The Western Green Drakes (Drunella grandis and doddsi) also follow the Salmonfly hatch. These large, clumsy, vulnerable mayflies (size 10) produce excellent dry fly fishing to wild lunker trout. Emerger and nymph fishing during this hatch is also a blast. All this big stonefly and mayfly activity takes place in the afternoon, which is an added bonus.

One of my favorite western hatches is the Dark Slate Winged Olive or Flav (Drunella flavilinea) in size 14. They make their showing about a week after the Green Drakes. On cloudy days, expect late afternoon hatches-on bright days they will hatch toward evening.

The size 12 Gray Drakes (Siphlonorus occidentalist) and the pinkish Epeorus mayflies also make their appearance after the Green Drakes.

Prior to the late May and June snow melts, westerner anglers can enjoy another early season. In late March, April and early May, long before the city anglers and tourists arrive from other parts of the world, the western rivers flow low and clear, and the natives have them all to themselves. As in the East, there are late winter, early spring hatches of Taneiopterx and Brachytera stoneflies that trigger good nymph and dry fly fishing. If you're lucky enough to get good weather during this period, the angler can expect good Brachycentrus caddis emergences (Grannom), in sizes 14 and 16 in afternoons, along with size 16 Blue-winged Olive (Baetis) mayflies.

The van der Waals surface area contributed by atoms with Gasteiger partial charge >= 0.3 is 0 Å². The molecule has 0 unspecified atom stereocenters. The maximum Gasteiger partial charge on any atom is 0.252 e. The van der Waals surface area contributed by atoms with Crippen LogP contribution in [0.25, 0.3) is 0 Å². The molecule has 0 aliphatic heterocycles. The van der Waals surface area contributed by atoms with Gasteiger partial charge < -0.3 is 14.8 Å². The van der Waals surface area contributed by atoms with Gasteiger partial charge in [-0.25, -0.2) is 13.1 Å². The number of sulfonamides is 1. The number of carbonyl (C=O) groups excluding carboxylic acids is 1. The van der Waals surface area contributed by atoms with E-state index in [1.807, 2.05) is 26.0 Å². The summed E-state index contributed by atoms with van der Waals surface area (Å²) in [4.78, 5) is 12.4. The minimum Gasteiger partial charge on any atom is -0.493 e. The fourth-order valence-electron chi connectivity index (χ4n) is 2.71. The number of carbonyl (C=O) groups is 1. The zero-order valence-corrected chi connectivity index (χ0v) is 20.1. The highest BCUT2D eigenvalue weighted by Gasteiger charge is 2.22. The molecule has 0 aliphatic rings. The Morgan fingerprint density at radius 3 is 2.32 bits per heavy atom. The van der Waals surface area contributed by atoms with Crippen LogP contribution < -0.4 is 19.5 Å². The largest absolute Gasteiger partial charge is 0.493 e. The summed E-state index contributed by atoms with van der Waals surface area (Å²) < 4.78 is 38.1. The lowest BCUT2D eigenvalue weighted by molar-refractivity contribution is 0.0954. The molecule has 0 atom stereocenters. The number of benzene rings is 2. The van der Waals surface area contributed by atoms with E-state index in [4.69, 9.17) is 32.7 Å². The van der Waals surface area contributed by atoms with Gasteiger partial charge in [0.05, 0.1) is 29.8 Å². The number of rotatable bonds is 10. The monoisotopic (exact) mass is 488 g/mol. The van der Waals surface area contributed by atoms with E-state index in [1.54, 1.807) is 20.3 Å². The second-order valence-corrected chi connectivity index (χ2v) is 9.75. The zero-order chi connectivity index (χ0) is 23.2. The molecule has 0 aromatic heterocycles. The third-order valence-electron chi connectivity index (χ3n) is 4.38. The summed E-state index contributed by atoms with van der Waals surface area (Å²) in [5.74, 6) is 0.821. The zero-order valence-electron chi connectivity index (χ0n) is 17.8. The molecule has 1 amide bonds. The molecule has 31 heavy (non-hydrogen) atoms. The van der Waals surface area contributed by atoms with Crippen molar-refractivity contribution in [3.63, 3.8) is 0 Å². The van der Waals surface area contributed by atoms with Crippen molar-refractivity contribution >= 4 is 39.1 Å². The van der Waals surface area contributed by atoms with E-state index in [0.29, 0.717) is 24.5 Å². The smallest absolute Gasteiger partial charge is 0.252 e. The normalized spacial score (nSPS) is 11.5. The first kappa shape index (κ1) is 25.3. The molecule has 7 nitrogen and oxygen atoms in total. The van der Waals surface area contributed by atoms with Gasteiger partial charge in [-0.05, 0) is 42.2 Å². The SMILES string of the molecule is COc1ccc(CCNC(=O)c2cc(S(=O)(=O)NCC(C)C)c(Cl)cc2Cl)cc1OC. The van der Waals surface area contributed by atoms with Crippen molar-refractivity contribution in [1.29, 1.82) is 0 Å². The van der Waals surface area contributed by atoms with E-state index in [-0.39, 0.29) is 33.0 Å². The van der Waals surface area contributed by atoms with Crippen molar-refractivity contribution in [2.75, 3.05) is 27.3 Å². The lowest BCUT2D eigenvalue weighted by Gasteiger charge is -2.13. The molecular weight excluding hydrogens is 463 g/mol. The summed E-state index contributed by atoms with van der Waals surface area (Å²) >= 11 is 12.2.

Western March Browns (Rithrogena morrisoni), in size 14, are prevalent mayflies in March and April, along with Skwala stoneflies. Skwala parallela (size 10) is found in Montana and is a major dry fly hatch in the Missoula area in late winter, especially on the Bitterroot River.

Although I just returned from my Bonefish Schools three weeks ago, at this writing I already find myself afflicted with that dreaded disease-cabin fever. By the time you read this I should only be weeks away from casting a fly into the Delaware. In the meantime, I think I'll have a nip of the Macallan sitting on the other side of my tying vise.

Copyright © 2008 Al Caucci Fly Fishing